Compare any two graphics cards:
GeForce GTX 275 vs GeForce GTX 560 Ti
IntroThe GeForce GTX 275 has a GPU clock speed of 633 MHz, and the 896 MB of GDDR3 memory runs at 1134 MHz through a 448-bit bus. It also is made up of 240 Stream Processors, 80 Texture Address Units, and 28 Raster Operation Units.
Compare all of that to the GeForce GTX 560 Ti, which has a core clock speed of 822 MHz and a GDDR5 memory frequency of 1002 MHz. It also uses a 256-bit memory bus, and uses a 40 nm design. It is comprised of 384 SPUs, 64 TAUs, and 32 Raster Operation Units.
Power Usage and Theoretical Benchmarks
Power Consumption (Max TDP)
Theoretically speaking, the GeForce GTX 560 Ti is 1% faster than the GeForce GTX 275 in general, because of its greater bandwidth. (explain)
Texel RateThe GeForce GTX 560 Ti should be a small bit (about 4%) faster with regards to anisotropic filtering than the GeForce GTX 275. (explain)
Pixel RateIf running with lots of anti-aliasing is important to you, then the GeForce GTX 560 Ti is the winner, by far. (explain)
Please note that the above 'benchmarks' are all just theoretical - the results were calculated based on the card's specifications, and real-world performance may (and probably will) vary at least a bit.
Please note that the price comparisons are based on search keywords - sometimes it might show cards with very similar names that are not exactly the same as the one chosen in the comparison. We do try to filter out the wrong results as best we can, though.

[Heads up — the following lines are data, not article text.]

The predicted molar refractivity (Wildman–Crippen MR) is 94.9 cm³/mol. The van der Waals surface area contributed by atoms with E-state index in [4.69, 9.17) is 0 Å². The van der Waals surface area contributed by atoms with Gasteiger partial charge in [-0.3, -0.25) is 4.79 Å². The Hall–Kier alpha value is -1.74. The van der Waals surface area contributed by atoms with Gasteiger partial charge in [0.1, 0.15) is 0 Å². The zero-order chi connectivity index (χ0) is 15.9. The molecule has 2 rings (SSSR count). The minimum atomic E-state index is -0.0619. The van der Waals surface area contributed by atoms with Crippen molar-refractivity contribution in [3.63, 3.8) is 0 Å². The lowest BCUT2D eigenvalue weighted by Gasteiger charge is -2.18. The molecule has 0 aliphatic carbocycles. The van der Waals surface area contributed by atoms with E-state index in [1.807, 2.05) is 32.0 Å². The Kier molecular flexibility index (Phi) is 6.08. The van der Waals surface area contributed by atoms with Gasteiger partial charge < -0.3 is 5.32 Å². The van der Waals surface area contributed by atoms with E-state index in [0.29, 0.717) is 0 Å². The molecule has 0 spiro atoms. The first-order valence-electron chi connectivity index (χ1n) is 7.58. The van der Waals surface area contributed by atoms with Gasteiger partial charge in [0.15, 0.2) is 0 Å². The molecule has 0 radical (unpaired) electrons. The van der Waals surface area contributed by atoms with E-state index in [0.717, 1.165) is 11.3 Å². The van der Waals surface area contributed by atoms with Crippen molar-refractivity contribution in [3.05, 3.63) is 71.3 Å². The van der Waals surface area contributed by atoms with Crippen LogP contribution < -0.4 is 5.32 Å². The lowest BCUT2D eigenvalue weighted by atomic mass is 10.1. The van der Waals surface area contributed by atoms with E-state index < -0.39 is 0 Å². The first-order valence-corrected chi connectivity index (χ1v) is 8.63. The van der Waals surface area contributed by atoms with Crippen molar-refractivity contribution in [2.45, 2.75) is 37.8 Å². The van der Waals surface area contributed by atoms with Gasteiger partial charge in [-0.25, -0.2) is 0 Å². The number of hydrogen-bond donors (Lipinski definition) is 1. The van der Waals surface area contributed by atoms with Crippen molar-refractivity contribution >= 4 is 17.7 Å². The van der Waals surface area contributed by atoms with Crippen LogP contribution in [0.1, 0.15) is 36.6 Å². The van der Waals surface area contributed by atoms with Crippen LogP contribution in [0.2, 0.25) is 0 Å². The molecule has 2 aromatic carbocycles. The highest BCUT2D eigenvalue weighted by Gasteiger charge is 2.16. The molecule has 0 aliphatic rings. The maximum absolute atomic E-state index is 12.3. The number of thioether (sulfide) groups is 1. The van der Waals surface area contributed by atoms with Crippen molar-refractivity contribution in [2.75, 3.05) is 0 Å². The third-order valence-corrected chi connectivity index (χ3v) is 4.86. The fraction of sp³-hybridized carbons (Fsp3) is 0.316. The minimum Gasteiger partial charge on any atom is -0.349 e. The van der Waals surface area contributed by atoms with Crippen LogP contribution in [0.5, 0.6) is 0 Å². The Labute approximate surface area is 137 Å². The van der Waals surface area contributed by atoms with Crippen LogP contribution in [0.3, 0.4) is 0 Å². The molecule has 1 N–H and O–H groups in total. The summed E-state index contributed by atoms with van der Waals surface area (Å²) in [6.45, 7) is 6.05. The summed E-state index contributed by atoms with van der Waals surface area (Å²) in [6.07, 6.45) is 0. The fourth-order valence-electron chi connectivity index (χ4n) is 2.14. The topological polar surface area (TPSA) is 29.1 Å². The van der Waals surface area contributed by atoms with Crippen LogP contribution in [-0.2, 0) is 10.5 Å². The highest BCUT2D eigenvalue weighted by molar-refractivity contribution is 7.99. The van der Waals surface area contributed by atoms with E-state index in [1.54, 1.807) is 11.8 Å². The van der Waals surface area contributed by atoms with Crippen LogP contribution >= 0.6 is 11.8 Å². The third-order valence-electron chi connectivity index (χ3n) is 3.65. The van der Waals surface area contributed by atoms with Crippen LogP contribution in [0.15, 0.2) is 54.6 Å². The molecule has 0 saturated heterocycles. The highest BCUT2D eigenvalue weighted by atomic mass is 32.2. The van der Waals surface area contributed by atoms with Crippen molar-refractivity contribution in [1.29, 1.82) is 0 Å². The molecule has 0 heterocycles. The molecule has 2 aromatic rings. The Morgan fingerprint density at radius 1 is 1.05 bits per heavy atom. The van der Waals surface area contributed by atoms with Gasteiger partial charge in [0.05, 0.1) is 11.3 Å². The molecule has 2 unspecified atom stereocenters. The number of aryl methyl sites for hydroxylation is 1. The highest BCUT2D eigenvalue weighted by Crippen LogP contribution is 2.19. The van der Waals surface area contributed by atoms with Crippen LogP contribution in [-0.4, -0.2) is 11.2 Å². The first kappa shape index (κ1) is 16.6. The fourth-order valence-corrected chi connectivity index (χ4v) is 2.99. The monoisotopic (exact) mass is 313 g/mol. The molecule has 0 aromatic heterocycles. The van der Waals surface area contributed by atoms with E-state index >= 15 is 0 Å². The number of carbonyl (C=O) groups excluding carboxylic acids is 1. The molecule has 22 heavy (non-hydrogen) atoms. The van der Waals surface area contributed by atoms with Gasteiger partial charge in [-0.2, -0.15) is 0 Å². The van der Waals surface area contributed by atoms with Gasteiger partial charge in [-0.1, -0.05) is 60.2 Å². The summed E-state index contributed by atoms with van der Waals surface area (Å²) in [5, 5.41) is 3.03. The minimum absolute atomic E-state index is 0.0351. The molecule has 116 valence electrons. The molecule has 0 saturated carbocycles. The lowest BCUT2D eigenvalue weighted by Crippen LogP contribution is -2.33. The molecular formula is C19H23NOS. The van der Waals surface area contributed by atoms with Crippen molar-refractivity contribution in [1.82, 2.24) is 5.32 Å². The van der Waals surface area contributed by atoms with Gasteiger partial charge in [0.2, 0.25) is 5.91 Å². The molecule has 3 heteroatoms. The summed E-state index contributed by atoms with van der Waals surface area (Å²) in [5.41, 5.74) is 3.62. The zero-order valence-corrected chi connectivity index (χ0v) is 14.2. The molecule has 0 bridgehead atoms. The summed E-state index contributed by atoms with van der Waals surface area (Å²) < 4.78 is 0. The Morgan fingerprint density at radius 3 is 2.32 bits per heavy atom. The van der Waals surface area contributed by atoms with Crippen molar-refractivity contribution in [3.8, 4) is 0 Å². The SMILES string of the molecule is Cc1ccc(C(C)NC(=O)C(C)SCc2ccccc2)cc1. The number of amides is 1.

Memory Bandwidth: Memory bandwidth is the max amount of data (in units of megabytes per second) that can be transferred over the external memory interface in one second. The number is calculated by multiplying the card's bus width by its memory speed. In the case of DDR type RAM, it should be multiplied by 2 once again. If it uses DDR5, multiply by ANOTHER 2x. The better the bandwidth is, the faster the card will be in general. It especially helps with AA, HDR and higher screen resolutions.
Texel Rate: Texel rate is the maximum number of texture map elements (texels) that are processed in one second. This figure is worked out by multiplying the total texture units of the card by the core speed of the chip. The higher this number, the better the graphics card will be at texture filtering (anisotropic filtering - AF). It is measured in millions of texels in one second.
Pixel Rate: Pixel rate is the maximum amount of pixels that the graphics card can possibly record to its local memory in one second - measured in millions of pixels per second. The figure is calculated by multiplying the number of ROPs by the the card's clock speed. ROPs (Raster Operations Pipelines - sometimes also referred to as Render Output Units) are responsible for outputting the pixels (image) to the screen. The actual pixel rate also depends on lots of other factors, especially the memory bandwidth of the card - the lower the bandwidth is, the lower the potential to reach the maximum fill rate.